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SENATE TO REVIEW EXECUTIVE SALARY INCREASES

Nov. 7, 2001 – Senators took action Wednesday in response to the executive order Gov. Charles W. Turnbull made public Monday giving his top administrators — commissioners, assistant and deputy commissioners and division heads — salary increases of up to 50 percent.
Senate President Almando "Rocky" Liburd and Sen. Adelbert Bryan each wrote Turnbull detailing their objections to aspects of the executive order. Liburd told the governor the full Senate will meet next Tuesday on St. Thomas to review the order, "specifically to find out where the monies to fund these orders will come from."
Liburd noted, "During this year's budget hearings when your administration was before this body defending the 2002 Executive Budget, and, in particular, the $44 million to put the unionized government workers on step, no mention was ever made about funding for these [executive order] proposed increases."
Liburd asked that the Legislature be provided a breakdown of all costs associated with the order, and that the Finance commissioner, Personnel director, a representative from the governor and the lieutenant governor's offices and the director of the Office of Management and Budget be present on Nov. 13 to testify.
Bryan then made a motion that the administration officials be subpoenaed to appear before the Senate along with the requested material. The motion was approved on a 9-6 vote along majority/non-majority lines. Voting in favor were Sens. Bryan, Donald "Ducks" Cole, Carlton Dowe, Alicia "Chucky" Hansen, Emmett Hansen II, Liburd, Norman Jn. Baptiste, Norma Pickard-Samuel and Celestino A. White Sr. Opposing the motion were Sens. Lorraine Berry, Douglas Canton Jr., Roosevelt David, Adlah "Foncie" Donastorg, David Jones and Vargrave Richards.
In his letter, Bryan told Turnbull that his executive order did not follow procedures outlined in the Revised Organic Act of 1954. Bryan said a section of that act provides that any executive order issued by the governor "shall be reviewed by the Legislature within 15 days after issuance … It shall be referred to the appropriate legislative committee to determine whether such executive order conflicts with any applicable law and for recommendations for appropriate legislation."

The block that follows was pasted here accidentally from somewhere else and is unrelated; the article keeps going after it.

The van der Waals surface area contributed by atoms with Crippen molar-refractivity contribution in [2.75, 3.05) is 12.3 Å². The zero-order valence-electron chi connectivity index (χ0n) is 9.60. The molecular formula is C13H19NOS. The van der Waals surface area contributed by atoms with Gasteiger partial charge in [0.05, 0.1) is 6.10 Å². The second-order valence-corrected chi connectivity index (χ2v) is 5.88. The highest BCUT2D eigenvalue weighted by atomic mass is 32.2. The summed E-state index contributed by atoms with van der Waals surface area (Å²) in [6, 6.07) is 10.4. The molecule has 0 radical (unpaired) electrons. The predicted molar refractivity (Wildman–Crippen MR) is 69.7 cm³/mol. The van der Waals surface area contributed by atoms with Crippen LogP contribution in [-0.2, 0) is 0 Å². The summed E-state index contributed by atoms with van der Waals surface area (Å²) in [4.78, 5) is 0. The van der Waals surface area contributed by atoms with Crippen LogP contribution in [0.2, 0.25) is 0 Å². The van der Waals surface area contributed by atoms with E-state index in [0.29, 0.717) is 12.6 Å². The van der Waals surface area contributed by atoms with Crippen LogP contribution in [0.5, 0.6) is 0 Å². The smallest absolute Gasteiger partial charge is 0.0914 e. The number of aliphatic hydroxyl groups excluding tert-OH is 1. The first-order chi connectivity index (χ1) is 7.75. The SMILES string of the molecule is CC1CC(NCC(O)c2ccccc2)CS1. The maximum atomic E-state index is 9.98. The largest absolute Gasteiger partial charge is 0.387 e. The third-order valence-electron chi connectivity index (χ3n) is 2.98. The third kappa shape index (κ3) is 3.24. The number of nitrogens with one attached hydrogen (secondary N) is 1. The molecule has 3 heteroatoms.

Byran also expressed "utter disgust" with the way in which Turnbull's order was communicated. "Simply put, you found it more important to inform the Daily News of your actions before you follow the law … And notify the Legislature of your actions," he wrote. Bryan, Liburd and several other senators expressed astonishment in Tuesday's Senate session at having first heard of Turnbull's order in the print media.
Bryan warned the governor that he "will do all within my power to assure that no action is taken on these executive orders until the Legislature is satisfied that the intent of any appropriations made by this body was intended to increase the salaries of non-unionized and/or exempt employees … I am sure you are aware government funds for these raises must be appropriated by the Legislature."
He continued, "I suspect that your next move is to increase the salaries of the governor and lieutenant governor on the pretext that your subordinates will be receiving a salary higher than yours."
Speculation was rife on the radio and in the Senate chamber that the governor was going to increase the salaries for the two top officials. On Wednesday morning, WVWI Radio news director Jean Greaux stated without revealing his source that it was anticipated that the governor would increase his own salary to $100,000 from $80,000 and that of the lieutenant governor to $100,000 from the present $75,000. By law, such an increase would require legislative approval. Some government sources have said the Legislature might not give it.